There are a few allies worth highlighting that have excellent synergy with the dwarf trait. One is the Erebor Record Keeper. For a single Lore resource, he is a cheap, but weak ally with an interesting and potentially powerful ability. He cannot attack or block, so unless you are using his ability or have Dain and are using him to quest, he is probably not worth including in your deck. His ability however, can be quite strong in the right situation. For the cost of 1 Lore resource and exhausting the Record Keeper, you can stand any dwarf character in play. You could, for example, quest and attack with Thorin, or defend and attack with Gimli, or even attack twice with our next ally, the Erebor Battle Master. This ability may seem weak, but it is a truly synergistic one because the more powerful your other dwarf characters become, the more valuable the Record Keeper’s ability is. Conversely, in a deck with few dwarves, the Record Keeper is useless because you cannot even use him as a chump blocker.
The Battle Master is a great example of just how powerful synergies can become when you build with them in mind. In a deck with all dwarves, especially including cheap allies like the Record Keeper, you can easily have 7 or 8 dwarves in play, fairly early into the game. This means that a Battle Master who cost you 3 Tactics resources to play can be attacking for 7 or more.
This means that, in the right deck, the Erebor Battle Master has the best attack for his cost of any character in the game. Again, deck-building is essential for realizing this kind of synergy; including him in a deck with very few dwarves is a waste because his stats, in and of themselves, are not very good. It is only in heavily to exclusively dwarf decks that cards like the Battle Master make sense.
Synergies with the dwarf trait are not limited to characters, the are a few great attachments and events that can be invaluable in a dwarf deck. One of the best attachments for a dwarf deck is Legacy of Durin. At a cost of 1 it is a cheap, unique attachment that you put on a dwarf hero. It’s response allows you to draw 1 card every time you play a dwarf ally from your hand.
Unfortunately this doesn’t work with “comes into play” cards like Bofur, Fili, Kili or Stand and Fight, but Lore some good, inexpensive dwarf allies that work wonders with this card. As a cost of 1 resource, with the potential to draw you several cards throughout a game, this card is one of the most efficient sources of card draw, in the right deck.
Another noteworthy attachment is Hardy Leadership. It costs 2 Leadership resources and you must attach it to a Leadership hero, but its effect is quite powerful. While Hardy Leadership is in play, all dwarf characters gain +1 hit point. In a deck of mostly dwarves, or better yet, played multiplayer with other dwarf decks, this card can be ridiculous. Again, your need to build around it, spending two resources just to give the 2 Miners of the Iron Hills in your deck an extra hit point is a complete waste of a card slot.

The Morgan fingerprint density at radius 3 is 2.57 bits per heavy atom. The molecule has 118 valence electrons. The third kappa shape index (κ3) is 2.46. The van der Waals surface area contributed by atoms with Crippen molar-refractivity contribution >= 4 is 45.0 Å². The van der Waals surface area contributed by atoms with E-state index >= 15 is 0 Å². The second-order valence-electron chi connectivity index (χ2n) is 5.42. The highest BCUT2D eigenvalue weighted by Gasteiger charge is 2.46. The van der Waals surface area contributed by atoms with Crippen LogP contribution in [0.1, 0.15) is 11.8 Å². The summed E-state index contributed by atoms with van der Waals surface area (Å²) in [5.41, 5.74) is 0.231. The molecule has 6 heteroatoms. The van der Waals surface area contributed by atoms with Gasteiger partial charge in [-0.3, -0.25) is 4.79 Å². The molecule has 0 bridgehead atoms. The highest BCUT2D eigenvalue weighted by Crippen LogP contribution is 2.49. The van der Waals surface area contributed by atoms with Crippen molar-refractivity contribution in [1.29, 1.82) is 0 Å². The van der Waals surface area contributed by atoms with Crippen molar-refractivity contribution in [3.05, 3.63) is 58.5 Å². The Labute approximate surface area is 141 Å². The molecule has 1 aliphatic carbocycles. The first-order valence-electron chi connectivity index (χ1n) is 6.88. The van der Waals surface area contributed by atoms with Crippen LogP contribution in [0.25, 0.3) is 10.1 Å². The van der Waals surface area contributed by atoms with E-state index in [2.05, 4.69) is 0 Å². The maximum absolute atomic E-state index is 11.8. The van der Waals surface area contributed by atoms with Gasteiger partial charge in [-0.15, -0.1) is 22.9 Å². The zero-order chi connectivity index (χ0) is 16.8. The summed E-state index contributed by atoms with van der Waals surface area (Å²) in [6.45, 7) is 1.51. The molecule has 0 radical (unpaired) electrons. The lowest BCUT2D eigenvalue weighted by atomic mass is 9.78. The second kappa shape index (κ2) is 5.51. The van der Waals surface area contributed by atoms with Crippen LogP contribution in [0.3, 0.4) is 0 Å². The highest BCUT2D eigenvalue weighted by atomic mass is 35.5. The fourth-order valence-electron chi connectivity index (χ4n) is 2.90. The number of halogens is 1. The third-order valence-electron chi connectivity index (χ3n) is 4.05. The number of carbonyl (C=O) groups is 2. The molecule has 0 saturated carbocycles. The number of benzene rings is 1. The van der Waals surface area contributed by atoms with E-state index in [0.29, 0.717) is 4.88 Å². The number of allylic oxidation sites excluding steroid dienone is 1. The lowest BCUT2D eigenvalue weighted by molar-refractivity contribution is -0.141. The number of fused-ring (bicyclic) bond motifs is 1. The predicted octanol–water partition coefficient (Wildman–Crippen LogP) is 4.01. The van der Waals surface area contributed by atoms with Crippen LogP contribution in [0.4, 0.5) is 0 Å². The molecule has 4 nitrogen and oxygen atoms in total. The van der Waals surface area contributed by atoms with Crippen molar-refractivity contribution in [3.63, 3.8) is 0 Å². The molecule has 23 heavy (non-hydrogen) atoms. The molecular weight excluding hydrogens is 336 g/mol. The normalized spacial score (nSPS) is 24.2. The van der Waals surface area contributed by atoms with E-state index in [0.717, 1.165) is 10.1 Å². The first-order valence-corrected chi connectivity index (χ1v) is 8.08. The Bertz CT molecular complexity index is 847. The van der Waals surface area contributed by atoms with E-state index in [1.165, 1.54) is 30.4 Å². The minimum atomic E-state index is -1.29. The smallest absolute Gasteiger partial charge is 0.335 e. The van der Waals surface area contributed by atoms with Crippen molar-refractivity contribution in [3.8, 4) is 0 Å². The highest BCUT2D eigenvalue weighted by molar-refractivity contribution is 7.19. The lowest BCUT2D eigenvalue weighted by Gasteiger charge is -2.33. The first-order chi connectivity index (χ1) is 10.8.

There are some good dwarf-centric events but I want to focus on two of them that happen to have great synergy with each other. We Are Not Idle and Lure of Moria fit together like hand and glove and can be tremendously powerful in a dwarf deck.
As long as you have more than 3 ready dwarf characters in play, you can exhaust all of your dwarves to pay for We Are Not Idle, draw a card, then use 3 of the resources that you just gain to pay for Lure of Moria and stand all of your dwarf character back up. It is important to point out that these cards do not, strictly speaking, represent a combo, because they are not useless without each other. As a matter of fact, each of these cards is quite good on its own, they just happen to work particularly well together.
If you recall, in my earlier article about synergy, I emphasized that cards which are useful in their own right but work even better together are always preferable to cards that only work as a combo. We Are Not Idle is a fantastic example of a high-synergy card. Even if you draw this card and you don’t have any ready dwarves in play that you are willing to exhaust, you can always just play it without exhausting anyone and you still get to draw a card. This kind of versatility is what makes the difference between a good deck and a great deck because you minimize the number of dead cards that you can possibly draw.
Even Lure of Moria will rarely be a dead card in the right deck. Sure, at three resources it is kind of expensive, but in a deck of nothing but dwarves, the effect is so powerful that you can use it to swing the entire course of the game. The power of questing with everyone, and having them ready to avoid treacheries, and still participate in combat should not be underestimated.